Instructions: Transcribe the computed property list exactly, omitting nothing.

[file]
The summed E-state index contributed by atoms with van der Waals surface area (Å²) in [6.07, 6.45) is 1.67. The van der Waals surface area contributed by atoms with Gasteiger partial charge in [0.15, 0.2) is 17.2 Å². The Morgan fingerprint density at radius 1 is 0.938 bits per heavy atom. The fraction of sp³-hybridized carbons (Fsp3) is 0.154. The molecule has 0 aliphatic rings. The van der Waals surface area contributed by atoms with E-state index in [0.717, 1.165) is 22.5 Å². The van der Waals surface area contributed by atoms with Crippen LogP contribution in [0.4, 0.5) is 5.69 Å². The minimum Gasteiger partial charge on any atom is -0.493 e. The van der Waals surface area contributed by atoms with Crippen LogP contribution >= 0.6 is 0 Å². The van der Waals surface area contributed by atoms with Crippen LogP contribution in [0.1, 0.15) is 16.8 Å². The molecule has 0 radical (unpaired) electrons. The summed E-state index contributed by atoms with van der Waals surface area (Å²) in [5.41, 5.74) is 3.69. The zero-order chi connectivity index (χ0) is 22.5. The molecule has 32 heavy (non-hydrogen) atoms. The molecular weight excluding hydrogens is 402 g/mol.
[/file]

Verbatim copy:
The summed E-state index contributed by atoms with van der Waals surface area (Å²) in [6.07, 6.45) is 1.67. The van der Waals surface area contributed by atoms with Gasteiger partial charge in [0.15, 0.2) is 17.2 Å². The Morgan fingerprint density at radius 1 is 0.938 bits per heavy atom. The fraction of sp³-hybridized carbons (Fsp3) is 0.154. The molecule has 0 aliphatic rings. The van der Waals surface area contributed by atoms with E-state index in [0.717, 1.165) is 22.5 Å². The van der Waals surface area contributed by atoms with Crippen LogP contribution in [0.4, 0.5) is 5.69 Å². The minimum Gasteiger partial charge on any atom is -0.493 e. The van der Waals surface area contributed by atoms with Crippen LogP contribution >= 0.6 is 0 Å². The van der Waals surface area contributed by atoms with Crippen LogP contribution in [0.1, 0.15) is 16.8 Å². The molecule has 0 radical (unpaired) electrons. The summed E-state index contributed by atoms with van der Waals surface area (Å²) in [5.41, 5.74) is 3.69. The zero-order chi connectivity index (χ0) is 22.5. The molecule has 32 heavy (non-hydrogen) atoms. The molecular weight excluding hydrogens is 402 g/mol.